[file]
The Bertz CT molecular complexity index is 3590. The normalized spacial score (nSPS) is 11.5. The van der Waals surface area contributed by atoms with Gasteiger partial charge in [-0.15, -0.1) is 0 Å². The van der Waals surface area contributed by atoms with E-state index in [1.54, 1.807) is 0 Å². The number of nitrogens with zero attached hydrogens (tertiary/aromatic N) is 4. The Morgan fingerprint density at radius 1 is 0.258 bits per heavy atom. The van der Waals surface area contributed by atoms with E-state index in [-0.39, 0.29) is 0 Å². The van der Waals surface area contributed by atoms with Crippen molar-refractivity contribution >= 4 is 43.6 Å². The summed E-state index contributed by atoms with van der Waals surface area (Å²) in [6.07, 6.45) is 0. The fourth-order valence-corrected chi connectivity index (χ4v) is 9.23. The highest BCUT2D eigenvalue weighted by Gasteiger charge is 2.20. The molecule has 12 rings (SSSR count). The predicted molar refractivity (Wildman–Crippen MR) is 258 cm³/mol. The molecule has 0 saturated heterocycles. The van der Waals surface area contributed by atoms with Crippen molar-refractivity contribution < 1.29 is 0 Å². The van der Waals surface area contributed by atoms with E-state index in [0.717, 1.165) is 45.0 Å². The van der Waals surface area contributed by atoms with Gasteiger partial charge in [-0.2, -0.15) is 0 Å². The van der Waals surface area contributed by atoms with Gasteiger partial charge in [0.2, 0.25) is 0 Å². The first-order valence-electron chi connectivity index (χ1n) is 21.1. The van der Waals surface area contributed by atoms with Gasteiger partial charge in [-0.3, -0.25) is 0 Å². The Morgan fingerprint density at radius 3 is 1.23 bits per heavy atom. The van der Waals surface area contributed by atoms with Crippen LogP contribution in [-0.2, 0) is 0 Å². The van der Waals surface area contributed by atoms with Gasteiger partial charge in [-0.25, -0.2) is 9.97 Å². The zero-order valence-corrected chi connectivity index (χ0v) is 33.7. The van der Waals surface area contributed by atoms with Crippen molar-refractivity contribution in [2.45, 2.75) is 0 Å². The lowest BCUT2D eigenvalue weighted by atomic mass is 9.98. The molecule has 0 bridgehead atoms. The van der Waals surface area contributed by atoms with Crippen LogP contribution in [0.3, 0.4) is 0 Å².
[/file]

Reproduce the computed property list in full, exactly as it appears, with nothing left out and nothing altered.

The Bertz CT molecular complexity index is 3590. The normalized spacial score (nSPS) is 11.5. The van der Waals surface area contributed by atoms with Gasteiger partial charge in [-0.15, -0.1) is 0 Å². The van der Waals surface area contributed by atoms with E-state index in [1.54, 1.807) is 0 Å². The number of nitrogens with zero attached hydrogens (tertiary/aromatic N) is 4. The Morgan fingerprint density at radius 1 is 0.258 bits per heavy atom. The van der Waals surface area contributed by atoms with E-state index in [-0.39, 0.29) is 0 Å². The van der Waals surface area contributed by atoms with Crippen molar-refractivity contribution >= 4 is 43.6 Å². The summed E-state index contributed by atoms with van der Waals surface area (Å²) in [6.07, 6.45) is 0. The fourth-order valence-corrected chi connectivity index (χ4v) is 9.23. The highest BCUT2D eigenvalue weighted by Gasteiger charge is 2.20. The molecule has 12 rings (SSSR count). The predicted molar refractivity (Wildman–Crippen MR) is 258 cm³/mol. The molecule has 0 saturated heterocycles. The van der Waals surface area contributed by atoms with Crippen molar-refractivity contribution < 1.29 is 0 Å². The van der Waals surface area contributed by atoms with E-state index in [0.717, 1.165) is 45.0 Å². The van der Waals surface area contributed by atoms with Gasteiger partial charge in [-0.2, -0.15) is 0 Å². The van der Waals surface area contributed by atoms with Gasteiger partial charge in [0.2, 0.25) is 0 Å². The first-order valence-electron chi connectivity index (χ1n) is 21.1. The van der Waals surface area contributed by atoms with Gasteiger partial charge in [-0.3, -0.25) is 0 Å². The Morgan fingerprint density at radius 3 is 1.23 bits per heavy atom. The van der Waals surface area contributed by atoms with Crippen LogP contribution in [-0.2, 0) is 0 Å². The van der Waals surface area contributed by atoms with Gasteiger partial charge in [-0.25, -0.2) is 9.97 Å². The zero-order valence-corrected chi connectivity index (χ0v) is 33.7. The van der Waals surface area contributed by atoms with Crippen molar-refractivity contribution in [2.45, 2.75) is 0 Å². The lowest BCUT2D eigenvalue weighted by atomic mass is 9.98. The molecule has 0 bridgehead atoms. The van der Waals surface area contributed by atoms with Crippen LogP contribution in [0.3, 0.4) is 0 Å².